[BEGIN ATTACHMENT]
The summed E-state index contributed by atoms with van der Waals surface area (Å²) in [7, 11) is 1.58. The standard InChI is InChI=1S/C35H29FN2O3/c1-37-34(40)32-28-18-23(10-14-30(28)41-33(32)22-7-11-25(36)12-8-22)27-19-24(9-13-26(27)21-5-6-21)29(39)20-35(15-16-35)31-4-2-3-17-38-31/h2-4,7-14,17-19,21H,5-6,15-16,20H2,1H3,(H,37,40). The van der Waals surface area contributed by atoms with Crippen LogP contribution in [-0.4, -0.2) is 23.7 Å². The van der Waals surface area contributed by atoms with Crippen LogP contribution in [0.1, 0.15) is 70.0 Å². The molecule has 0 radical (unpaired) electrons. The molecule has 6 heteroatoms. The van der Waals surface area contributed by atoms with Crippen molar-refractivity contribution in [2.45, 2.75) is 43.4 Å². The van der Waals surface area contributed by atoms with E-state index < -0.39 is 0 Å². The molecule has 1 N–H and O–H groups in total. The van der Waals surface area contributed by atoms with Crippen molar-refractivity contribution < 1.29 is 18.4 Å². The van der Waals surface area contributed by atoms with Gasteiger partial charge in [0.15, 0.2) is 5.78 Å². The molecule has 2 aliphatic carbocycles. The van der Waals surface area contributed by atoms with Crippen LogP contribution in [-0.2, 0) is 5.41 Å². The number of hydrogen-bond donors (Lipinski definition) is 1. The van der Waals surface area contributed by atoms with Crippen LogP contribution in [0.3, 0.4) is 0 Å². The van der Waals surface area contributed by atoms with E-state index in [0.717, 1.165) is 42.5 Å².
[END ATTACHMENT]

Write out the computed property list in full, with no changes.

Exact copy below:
The summed E-state index contributed by atoms with van der Waals surface area (Å²) in [7, 11) is 1.58. The standard InChI is InChI=1S/C35H29FN2O3/c1-37-34(40)32-28-18-23(10-14-30(28)41-33(32)22-7-11-25(36)12-8-22)27-19-24(9-13-26(27)21-5-6-21)29(39)20-35(15-16-35)31-4-2-3-17-38-31/h2-4,7-14,17-19,21H,5-6,15-16,20H2,1H3,(H,37,40). The van der Waals surface area contributed by atoms with Crippen LogP contribution in [-0.4, -0.2) is 23.7 Å². The van der Waals surface area contributed by atoms with Crippen LogP contribution in [0.1, 0.15) is 70.0 Å². The molecule has 0 radical (unpaired) electrons. The molecule has 6 heteroatoms. The van der Waals surface area contributed by atoms with Crippen molar-refractivity contribution in [2.45, 2.75) is 43.4 Å². The van der Waals surface area contributed by atoms with E-state index < -0.39 is 0 Å². The molecule has 1 N–H and O–H groups in total. The van der Waals surface area contributed by atoms with Crippen molar-refractivity contribution < 1.29 is 18.4 Å². The van der Waals surface area contributed by atoms with Gasteiger partial charge in [0.15, 0.2) is 5.78 Å². The molecule has 2 aliphatic carbocycles. The van der Waals surface area contributed by atoms with Crippen LogP contribution in [-0.2, 0) is 5.41 Å². The number of hydrogen-bond donors (Lipinski definition) is 1. The van der Waals surface area contributed by atoms with Crippen LogP contribution in [0.3, 0.4) is 0 Å². The van der Waals surface area contributed by atoms with E-state index in [0.717, 1.165) is 42.5 Å².